The “Stand for Salmon” initiative has met the signature requirements to appear on the November 6 general election ballot. You sure wouldn’t know it if you relied on the Anchorage Daily News, the Fairbanks Daily News-Miner or the Mat-Su Frontiersman to find out. It’s kind of a big deal, and you have to wonder why the bigger papers in Alaska haven’t bothered to report it. Only the Juneau Empire carried the story.
The Stand for Salmon initiative would revise Alaska’s permitting process. The existing law is about 60 years old. The Board of Fisheries asked the Alaska Legislature to update the law back in January 2017. HB 199 was introduced in response. That bill was referred to the House Fisheries committee in March 2017. And there it has stayed. You’d think that nonrenewable resource extraction – cough Pebble Mine cough – was more important than protecting renewable sources like salmon.
The Alaska Constitution gives the voters the right to enact legislation on their own – at least on some matters – when the Alaska Legislature can’t or won’t.There are three parts to citizen legislation: (1) the initiative must be for a constitutionally permitted purpose; (2) the initiative’s sponsors have to get the required number of signatures on a petition for the initiative; and (3) the initiative must be approved by a majority of voters in an election.
The first step almost always involves the court system. The standards for a constitutionally permissible initiative are a bit vague, and the Alaska Supreme Court has been inconsistent, to put it politely, in its decisions about what is and is not allowable. The Stand for Salmon Initiative was determined to be constitutional by the trial court. The State of Alaska appealed that decision to the Alaska Supreme Court. That appeal is now being briefed. Typically, the supreme court will not act until it’s clear the signature requirement has been met. Sometimes it will not act unless and until the voters approve the initiative. So for the first step, the Stand for Salmon initiative’s supporters are winning.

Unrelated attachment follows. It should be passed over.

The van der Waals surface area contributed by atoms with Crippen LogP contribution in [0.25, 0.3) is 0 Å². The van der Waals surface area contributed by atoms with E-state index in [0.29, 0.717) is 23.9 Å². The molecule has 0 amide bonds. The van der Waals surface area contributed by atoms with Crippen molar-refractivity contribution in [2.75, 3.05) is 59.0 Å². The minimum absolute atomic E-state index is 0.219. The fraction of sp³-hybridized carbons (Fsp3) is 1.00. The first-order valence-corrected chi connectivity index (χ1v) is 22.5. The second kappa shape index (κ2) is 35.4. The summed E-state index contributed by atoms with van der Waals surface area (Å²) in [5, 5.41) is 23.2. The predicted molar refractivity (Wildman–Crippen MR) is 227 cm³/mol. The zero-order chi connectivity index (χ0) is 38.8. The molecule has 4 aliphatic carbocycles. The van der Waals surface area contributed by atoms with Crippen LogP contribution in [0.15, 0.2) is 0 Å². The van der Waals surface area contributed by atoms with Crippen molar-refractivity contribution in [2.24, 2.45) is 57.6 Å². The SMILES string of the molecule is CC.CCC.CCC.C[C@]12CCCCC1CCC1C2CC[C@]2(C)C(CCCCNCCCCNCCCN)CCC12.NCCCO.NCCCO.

The second step is the signature requirement.On January 19, 2018, the initiative’s supporters submitted 50,000 signatures in support of the initiative. Inexplicably, the Division of Election’s website doesn’t report a decision, but the Juneau Empire reports that Alaska DOE confirms the signatures meet the test for geographic diversity and numbers, and have been approved.
The third step will happen between now and 8:00 PM November 6, as campaigning for and against the initiative develops before it goes to the voters. And we can be certain that the Pebble Mine crowd will be spending buckets of cash in an attempt to defeat the initiative. No doubt the initiative’s opponents will tell Big Lies, indulge in ad hominem attacks and every other fallacy they can dream up. But if you examine the initiative, it really shouldn’t be controversial. It really is mirrored in HB 199. There are four parts:
1. DEFINE A HEALTHY RIVERS
It’s not enough to protect salmon. We need to ensure their ecosystems remain healthy for all that depend on them. Therefore, the first key update clarifies the important habitat characteristics needed to support salmon runs, such as water quality, flow levels and fish passage.